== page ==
Partying Pilot Grounded A Day Later, Canceling Flight


A partying pilot who had no alcohol in his system when he reported for his scheduled flight was grounded by Air Japan, forcing cancellation of the flight from Dallas to Tokyo last week. Various reports said the pilot was drinking and carrying on into the wee hours after landing in Dallas on Tuesday during a layover that lasted until late the following night. At one point police were called and the pilot was warned for disruptive behavior but not arrested.

He was scheduled to fly about 20 hours later and passed a sobriety test, but the airline was taking no chances. “We sincerely apologize to the customers who were involved in this flight cancellation. We are fully aware of the seriousness of this situation,” the airline said in a statement, promising to make sure it never happened again.

Russ Niles
Russ Niles is Editor-in-Chief of AVweb. He has been a pilot for 30 years and joined AVweb 22 years ago. He and his wife Marni live in southern British Columbia where they also operate a small winery.


  1. When I got my PPL in the mid-70’s, bottle-to-throttle was 8 hours. I just saw that some airlines now say 12 hours. Air Japan wanted another 8 hours. He must have been really plastered.

  2. My opinion is that airline pilots are (and should be) held to a higher standard. That said, if he tested no alcohol, then there should be no issue.

  3. When we were young our system could clear the alcohol in 20 hours but we were still lagged mentally if totally plastered… That pilot knew his limits perhaps too well.

  4. With 200+ souls on board, “did not exceed the legal limit” and prepared to deal with an in flight emergency over the Pacific are two VERY different things. Kudos to the company for doing what was right and sending the right message.

    • “no alcohol in his system when he reported for his scheduled flight”

      My guess here, is that alcohol was not the problem. It was lack of sleep/rest.

  5. The fundamental problem is that there is no test (blood, breath, or otherwise) for “Good Judgement”. We expect that someone in charge of the lives of everyone sitting behind him to have and exhibit it when on duty. The “Bottle to Breathalyzer” criteria is a poor substitute for “Behave Yourself”, and these modern-day Caesar’s Wives should know that they are being held to a higher standard.

    Too bad we can’t make “legislating while impaired” as Draconian. That’s a far bigger problem, and not limited to alcohol.

  6. I agree with the ‘higher standard’ (and no pun intended) for student pilots up to the airlines… and more so for the airlines.

  7. Okay so we know by this story that there was no alcohol “on board”. There’s a long list of other mind altering substances that could have caused this pilot’s behavioral changes. If they aren’t being tested for, and are being used, was it 8 hours, 12 hours or right before that next flight….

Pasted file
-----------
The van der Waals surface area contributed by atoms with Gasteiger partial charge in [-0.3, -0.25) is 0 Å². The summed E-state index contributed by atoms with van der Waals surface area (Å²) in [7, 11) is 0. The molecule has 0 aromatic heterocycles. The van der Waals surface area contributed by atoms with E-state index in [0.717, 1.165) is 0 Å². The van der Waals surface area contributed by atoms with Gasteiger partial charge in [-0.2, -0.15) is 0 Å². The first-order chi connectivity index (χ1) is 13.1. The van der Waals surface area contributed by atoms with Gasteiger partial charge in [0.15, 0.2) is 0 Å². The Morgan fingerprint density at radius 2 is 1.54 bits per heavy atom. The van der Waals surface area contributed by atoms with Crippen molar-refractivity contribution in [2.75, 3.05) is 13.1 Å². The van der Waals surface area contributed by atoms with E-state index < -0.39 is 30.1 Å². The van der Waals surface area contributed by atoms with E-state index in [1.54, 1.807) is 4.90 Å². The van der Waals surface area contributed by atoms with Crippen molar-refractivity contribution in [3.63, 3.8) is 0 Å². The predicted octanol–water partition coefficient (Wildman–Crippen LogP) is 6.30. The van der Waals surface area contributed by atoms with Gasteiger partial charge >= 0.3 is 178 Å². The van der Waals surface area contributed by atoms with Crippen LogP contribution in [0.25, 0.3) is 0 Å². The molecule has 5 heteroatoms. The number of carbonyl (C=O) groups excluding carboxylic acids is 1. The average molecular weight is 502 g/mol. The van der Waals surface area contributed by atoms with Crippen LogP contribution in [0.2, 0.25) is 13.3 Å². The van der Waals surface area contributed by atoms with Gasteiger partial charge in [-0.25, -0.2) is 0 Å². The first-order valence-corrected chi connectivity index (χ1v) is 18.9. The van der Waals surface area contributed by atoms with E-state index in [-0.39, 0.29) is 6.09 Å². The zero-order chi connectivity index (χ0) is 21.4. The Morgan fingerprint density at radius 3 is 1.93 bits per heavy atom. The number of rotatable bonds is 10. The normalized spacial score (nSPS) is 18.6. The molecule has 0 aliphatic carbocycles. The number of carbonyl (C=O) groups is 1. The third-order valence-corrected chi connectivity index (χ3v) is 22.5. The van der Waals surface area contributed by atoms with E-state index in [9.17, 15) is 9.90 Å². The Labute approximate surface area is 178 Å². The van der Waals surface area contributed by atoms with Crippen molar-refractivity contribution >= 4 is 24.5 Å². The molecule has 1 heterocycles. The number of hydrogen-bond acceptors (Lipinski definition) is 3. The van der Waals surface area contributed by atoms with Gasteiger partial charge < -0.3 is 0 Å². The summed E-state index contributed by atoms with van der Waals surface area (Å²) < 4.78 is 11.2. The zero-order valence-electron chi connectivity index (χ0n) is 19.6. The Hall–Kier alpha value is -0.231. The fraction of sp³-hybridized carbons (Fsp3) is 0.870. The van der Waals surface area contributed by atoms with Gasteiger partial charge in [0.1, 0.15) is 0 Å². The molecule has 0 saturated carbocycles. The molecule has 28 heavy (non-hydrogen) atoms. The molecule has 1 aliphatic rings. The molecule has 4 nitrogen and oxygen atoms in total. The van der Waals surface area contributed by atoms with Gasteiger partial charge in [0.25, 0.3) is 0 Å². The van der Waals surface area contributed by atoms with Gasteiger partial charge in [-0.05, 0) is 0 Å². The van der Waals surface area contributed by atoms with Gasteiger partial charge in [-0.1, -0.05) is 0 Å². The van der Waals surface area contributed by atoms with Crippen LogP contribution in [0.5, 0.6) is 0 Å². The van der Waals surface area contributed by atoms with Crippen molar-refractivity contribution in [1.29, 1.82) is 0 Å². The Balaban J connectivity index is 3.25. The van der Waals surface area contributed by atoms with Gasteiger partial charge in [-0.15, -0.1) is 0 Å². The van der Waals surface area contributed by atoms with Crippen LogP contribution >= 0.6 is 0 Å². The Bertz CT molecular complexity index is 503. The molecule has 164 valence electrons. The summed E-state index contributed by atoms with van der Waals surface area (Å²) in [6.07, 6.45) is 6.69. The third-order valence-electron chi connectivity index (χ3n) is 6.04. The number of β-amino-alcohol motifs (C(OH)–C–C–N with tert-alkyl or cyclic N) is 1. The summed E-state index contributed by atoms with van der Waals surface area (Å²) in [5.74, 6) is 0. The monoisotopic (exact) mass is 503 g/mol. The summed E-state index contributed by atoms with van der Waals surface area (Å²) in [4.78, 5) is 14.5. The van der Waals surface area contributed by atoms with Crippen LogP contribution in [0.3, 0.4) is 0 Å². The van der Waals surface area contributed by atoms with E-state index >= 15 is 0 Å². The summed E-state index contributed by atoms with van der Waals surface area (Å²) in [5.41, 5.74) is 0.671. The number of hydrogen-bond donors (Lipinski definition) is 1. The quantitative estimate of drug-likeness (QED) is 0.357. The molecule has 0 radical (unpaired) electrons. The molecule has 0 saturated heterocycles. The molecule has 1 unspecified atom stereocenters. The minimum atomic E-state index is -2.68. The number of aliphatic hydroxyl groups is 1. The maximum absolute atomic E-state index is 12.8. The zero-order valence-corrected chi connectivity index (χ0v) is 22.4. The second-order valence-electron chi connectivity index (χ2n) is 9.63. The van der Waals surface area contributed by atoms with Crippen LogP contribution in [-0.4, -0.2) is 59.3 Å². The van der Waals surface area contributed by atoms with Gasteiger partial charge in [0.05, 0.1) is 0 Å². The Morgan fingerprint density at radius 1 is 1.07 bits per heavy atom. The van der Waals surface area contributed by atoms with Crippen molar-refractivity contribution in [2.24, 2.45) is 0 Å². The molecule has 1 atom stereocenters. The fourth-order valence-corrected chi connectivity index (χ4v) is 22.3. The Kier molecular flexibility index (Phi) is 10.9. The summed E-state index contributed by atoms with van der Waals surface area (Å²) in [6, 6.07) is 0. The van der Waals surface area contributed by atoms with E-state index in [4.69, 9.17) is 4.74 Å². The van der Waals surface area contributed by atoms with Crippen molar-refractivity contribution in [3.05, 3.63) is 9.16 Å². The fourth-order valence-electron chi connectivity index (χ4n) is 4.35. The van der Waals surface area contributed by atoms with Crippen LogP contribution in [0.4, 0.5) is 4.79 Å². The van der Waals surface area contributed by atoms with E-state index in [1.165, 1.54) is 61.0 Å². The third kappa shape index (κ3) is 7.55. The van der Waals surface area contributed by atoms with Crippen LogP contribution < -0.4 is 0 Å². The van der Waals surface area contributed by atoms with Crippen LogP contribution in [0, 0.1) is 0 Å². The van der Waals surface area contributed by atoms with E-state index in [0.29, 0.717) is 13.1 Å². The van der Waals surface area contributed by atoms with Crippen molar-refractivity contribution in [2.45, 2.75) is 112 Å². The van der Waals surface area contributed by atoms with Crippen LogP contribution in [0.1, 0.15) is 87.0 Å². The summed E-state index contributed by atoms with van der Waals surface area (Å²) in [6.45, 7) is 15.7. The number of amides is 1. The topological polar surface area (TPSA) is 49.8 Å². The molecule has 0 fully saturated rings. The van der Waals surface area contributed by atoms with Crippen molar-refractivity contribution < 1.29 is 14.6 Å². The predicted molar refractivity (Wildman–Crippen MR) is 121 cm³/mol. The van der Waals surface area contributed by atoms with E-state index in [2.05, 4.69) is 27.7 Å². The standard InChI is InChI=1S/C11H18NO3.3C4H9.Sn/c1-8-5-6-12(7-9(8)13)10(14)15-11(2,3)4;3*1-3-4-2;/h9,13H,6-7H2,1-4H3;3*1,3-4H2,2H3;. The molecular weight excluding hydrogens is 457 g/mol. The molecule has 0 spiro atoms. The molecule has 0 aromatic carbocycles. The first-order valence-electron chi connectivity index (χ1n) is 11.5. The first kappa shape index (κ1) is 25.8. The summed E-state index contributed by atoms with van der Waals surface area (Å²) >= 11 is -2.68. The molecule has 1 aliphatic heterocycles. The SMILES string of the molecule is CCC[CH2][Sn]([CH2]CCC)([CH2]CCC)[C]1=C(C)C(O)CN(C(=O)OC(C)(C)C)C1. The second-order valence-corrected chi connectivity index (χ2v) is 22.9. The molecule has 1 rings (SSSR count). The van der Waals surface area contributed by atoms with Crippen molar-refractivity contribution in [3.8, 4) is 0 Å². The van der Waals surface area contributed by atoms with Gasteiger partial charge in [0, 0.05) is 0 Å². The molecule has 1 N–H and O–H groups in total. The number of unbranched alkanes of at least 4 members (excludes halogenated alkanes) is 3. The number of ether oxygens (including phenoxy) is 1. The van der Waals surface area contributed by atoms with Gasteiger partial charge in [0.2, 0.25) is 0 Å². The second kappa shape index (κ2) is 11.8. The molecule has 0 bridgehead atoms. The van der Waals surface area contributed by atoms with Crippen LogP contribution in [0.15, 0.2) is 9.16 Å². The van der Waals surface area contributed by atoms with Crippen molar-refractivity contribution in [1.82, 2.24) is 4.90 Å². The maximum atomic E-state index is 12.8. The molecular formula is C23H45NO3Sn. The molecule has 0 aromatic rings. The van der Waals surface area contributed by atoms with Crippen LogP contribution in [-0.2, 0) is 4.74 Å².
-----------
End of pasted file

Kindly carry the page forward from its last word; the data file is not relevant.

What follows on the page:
8. There is more to “8 hours between botlle and throttle” “you also can not be under the influence …”

  9. Without knowing what really happened how can you say what he drank? He might be a real lightweight and becomes an a@@hole after two drinks.

  10. Chemical create impairment at three stages –
    1. Pre use – “drug seeking”, obsessive focus, craving, etc – you are not focused and fit to fly in this state.
    2. Using = intoxication = impairment.
    3. Afterwards = withdrawals, hangover, recovery, detox etc etc – THIS state is impairing also.
    In this case it totally possibly he was legitimately impaired; we don’t have enough data, other than general poor judgement . . . .

  11. The unidentified pilot enjoyed a post-flight dinner with crewmates in Dallas around 6 pm, but the festivities continued well past bedtime. The celebration moved from the restaurant to the hotel lounge and eventually, the pilot’s room, where it reportedly got loud enough to prompt a complaint from a hotel employee at 2 am, the New York Post reported.

    According to the report, concerns about the pilot’s speech and behavior escalated to a call to the police. The pilot received a warning for disruptive behavior by the police but wasn’t arrested.

    Despite this, Air Japan deemed the pilot unfit to fly the following day’s 1:05 am departure.

    While the pilot reportedly had no detectable alcohol levels by the scheduled departure time, Air Japan determined the captain wasn’t fit to fly due to the need to ensure “the crew’s well-being.” (Rest)

    This decision, along with the need to fly in a replacement crew from Japan, caused a significant delay, forcing the airline to cancel the flight altogether.

    The airline transferred its 157 passengers to an American Airlines flight later in the day.

    Customers who had seats on the cancelled flight were told that the cancellation was because of “health issues” among the crew members.

    Unfortunately, a replacement pilot couldn’t be found in time, forcing the airline to cancel the flight entirely.

  12. It was a Japan Airlines flight, not AirJapan. It was JAL11, a 777 going DFW/HND on April 24 that was cancelled. I can’t believe the New York Post got it wrong.